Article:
By Michelle Powers
“Unbelievably, they have lived all these years.” Elsa Mauer Nicodemus is talking about the potted plants on her windowsill. But, they aren’t just ordinary plants. They used to belong to her daughter.
In 2015, Victoria Nicodemus was 30-years-old and living her dream in Brooklyn. She was a thriving art curator, with installations dotting New York City and the country. Marriage was in her future. Now, when Elsa looks at pictures of her daughter, she says, “I smell her, I can feel her and I can touch her.” But she can no longer hold her. Now, all Elsa and her family wants is justice.
On Dec. 6, 2015, Victoria’s bright future was cut short on a Brooklyn sidewalk. She was out Christmas shopping when a Chevy Suburban drifted onto the sidewalk on Fulton Street, hitting Victoria and her boyfriend. He survived, but Victoria died.
Holding back tears, Elsa recalls the painful weeks after her daughter was killed, “We had a closed coffin. She bled out on the street. It was just devastating. When you bring a life into this world, you don’t expect it to leave before you.”Now, more than three years later, the Nicodemus family still struggles with Victoria’s death, but they’ve found solace through faith. “I pray to God, I talk to him,” Elsa says, “and I know God’s wheels of justice are always turning.”
Victoria’s older brother, Peter Miller, strongly believes this car crash was not an accident. He says, “This was something that could have been avoided. There were steps all along the way that could have stopped this crash from occurring.” The family now calls the crash a “homicide.” As Victoria’s other brother Hank Miller explains, “Accident is a feel-good term that people use to excuse what is often reckless driving or inattentive driving.”
The family argues that the man behind the wheel of that Chevy, Marlon Sewell, was driving with a suspended license. The deadly collision marked the second time in less than a year that Sewell was caught without one. Not only was the SUV’s inspection expired, but the vehicle also failed inspection prior to the crash. According to NYPD officials on the scene, Sewell told them he felt lightheaded and woozy from car fumes. He also reportedly told police that a month before, the fumes inside his vehicle caused him to pass out before side-swiping a tractor-trailer.
It is common for many people to think that drivers like Sewell face serious charges, but the reality is that unless drugs and alcohol are involved, that is often not the case. Marco Conner, the deputy director of Transportation Alternatives, an organization that works to make New York City’s streets safer for pedestrians, says the majority of drivers who kill pedestrians are not charged. He explains that those who are often facing misdemeanors, from speeding to careless driving, with minimal penalties. Conner goes on to cite a Transportation Alternatives case study for 2015 that found district attorneys in New York City brought charges against less than two percent of drivers who did not flee the scene or were not intoxicated during fatal crashes. “Driving is a privilege, not a right. You are wielding a multi-ton lethal object,” says Conner. “In an instant, you can actually take someone’s life.”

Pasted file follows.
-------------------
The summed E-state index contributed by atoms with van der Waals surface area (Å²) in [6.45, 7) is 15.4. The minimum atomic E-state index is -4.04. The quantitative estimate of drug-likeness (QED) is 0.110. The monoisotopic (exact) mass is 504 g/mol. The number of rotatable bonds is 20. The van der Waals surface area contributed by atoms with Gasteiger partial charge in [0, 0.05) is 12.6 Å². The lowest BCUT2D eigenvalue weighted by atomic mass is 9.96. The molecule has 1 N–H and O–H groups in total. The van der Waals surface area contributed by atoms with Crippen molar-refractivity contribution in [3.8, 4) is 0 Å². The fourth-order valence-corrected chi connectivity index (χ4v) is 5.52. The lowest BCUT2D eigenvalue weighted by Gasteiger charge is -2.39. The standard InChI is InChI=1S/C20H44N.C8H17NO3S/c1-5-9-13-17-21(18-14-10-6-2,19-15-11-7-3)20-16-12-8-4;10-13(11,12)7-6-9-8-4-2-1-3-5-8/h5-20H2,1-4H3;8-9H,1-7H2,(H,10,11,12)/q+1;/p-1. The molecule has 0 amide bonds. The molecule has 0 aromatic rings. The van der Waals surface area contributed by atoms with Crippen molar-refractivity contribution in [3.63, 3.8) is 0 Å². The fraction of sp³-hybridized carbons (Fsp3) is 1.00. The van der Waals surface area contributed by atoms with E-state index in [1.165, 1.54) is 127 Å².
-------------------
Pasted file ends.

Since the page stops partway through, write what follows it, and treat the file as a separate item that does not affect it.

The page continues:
But Victoria was killed on the sidewalk, a place where cars do not have a right, and a place most people assume they are safe. According to data gathered by the Department of Transportation, from 2010 to 2017, 59 people in New York City were killed on a sidewalk. Nationally, more than 500 people’s lives ended the same way. When asked if the family had ever thought about how the justice system worked before the crash, Victoria’s youngest brother, Frank Nicodemus, says, “It’s not until something like this happens to your friends and family that you have this terrible realization about how the system works, and how overwhelmed the system is, the lack of protocol. “The family members feel for other families that have suffered the same fate – sitting through trial after trial, year after year.
When the Brooklyn District Attorney’s Office was asked how many crashes it has prosecuted involving a fatality, it did not respond. According to Transportation Alternatives, New York City’s district attorneys do not track or document any cases where people are killed by lawless driving.
The Nicodemus family says the only reason why they are still fighting for justice, is because Victoria would do the same for them. Elsa says, “She would still be fighting for us.” So they continue, with each court conference as painful as the first. When the case originally went to trial, it ended in a mistrial in September, 2017. Since then, the case has been delayed numerous times. Elsa thinks this is just a “scheme of the defense.” She says they want to “push it off until it’s not in people’s memories” and she’s “not going to let that happen.”
Marlon Sewell is facing a retrial. He will eventually be tried again on charges of second-degree manslaughter and criminally negligent homicide, among others. He is expected to maintain his innocence, but if he is convicted, he could face up to 15 years in prison.
Frank Nicodemus says that the punishment isn’t the goal. “No punishment could bring her back, but it sends a message that these types of actions aren’t tolerated, and hopefully raises awareness so people think, ‘hey maybe instead of sitting in jail, I should go fix my car’,” he says.
Frank adds with that simple action his sister would have lived to see another day. Elsa, too, doesn’t care so much about the prison time, but hopes that their fight for justice “contributes to changes that will protect the public.”
The family hopes that no other daughter, or son, sister or brother, exists only in yearbooks, photo frames and memories, but instead, they live out the life they loved.